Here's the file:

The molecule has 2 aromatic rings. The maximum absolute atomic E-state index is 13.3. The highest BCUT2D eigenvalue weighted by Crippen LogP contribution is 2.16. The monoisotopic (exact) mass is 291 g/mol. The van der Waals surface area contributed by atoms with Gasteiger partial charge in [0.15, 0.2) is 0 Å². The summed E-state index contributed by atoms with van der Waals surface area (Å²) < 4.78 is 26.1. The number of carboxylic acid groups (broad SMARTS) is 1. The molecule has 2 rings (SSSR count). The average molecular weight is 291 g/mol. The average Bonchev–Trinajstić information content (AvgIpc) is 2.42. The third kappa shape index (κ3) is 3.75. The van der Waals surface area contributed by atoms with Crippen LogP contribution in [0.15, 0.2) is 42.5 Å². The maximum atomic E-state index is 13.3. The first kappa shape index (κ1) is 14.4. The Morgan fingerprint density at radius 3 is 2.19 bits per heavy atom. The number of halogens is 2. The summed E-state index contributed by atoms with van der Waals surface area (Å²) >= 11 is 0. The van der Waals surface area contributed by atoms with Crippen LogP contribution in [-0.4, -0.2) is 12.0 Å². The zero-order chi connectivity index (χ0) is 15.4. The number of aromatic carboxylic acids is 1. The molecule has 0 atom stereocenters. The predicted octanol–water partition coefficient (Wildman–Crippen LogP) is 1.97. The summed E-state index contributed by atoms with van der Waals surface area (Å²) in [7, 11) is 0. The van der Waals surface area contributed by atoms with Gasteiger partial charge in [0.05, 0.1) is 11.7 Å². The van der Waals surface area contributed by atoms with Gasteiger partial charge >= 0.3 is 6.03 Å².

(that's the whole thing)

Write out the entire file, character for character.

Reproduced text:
The molecule has 2 aromatic rings. The maximum absolute atomic E-state index is 13.3. The highest BCUT2D eigenvalue weighted by Crippen LogP contribution is 2.16. The monoisotopic (exact) mass is 291 g/mol. The van der Waals surface area contributed by atoms with Gasteiger partial charge in [0.15, 0.2) is 0 Å². The summed E-state index contributed by atoms with van der Waals surface area (Å²) < 4.78 is 26.1. The number of carboxylic acid groups (broad SMARTS) is 1. The molecule has 2 rings (SSSR count). The average molecular weight is 291 g/mol. The average Bonchev–Trinajstić information content (AvgIpc) is 2.42. The third kappa shape index (κ3) is 3.75. The van der Waals surface area contributed by atoms with Crippen LogP contribution in [0.15, 0.2) is 42.5 Å². The maximum atomic E-state index is 13.3. The first kappa shape index (κ1) is 14.4. The Morgan fingerprint density at radius 3 is 2.19 bits per heavy atom. The number of halogens is 2. The summed E-state index contributed by atoms with van der Waals surface area (Å²) >= 11 is 0. The van der Waals surface area contributed by atoms with Crippen LogP contribution in [-0.4, -0.2) is 12.0 Å². The zero-order chi connectivity index (χ0) is 15.4. The number of aromatic carboxylic acids is 1. The molecule has 0 atom stereocenters. The predicted octanol–water partition coefficient (Wildman–Crippen LogP) is 1.97. The summed E-state index contributed by atoms with van der Waals surface area (Å²) in [7, 11) is 0. The van der Waals surface area contributed by atoms with Gasteiger partial charge in [0.05, 0.1) is 11.7 Å². The van der Waals surface area contributed by atoms with Gasteiger partial charge >= 0.3 is 6.03 Å².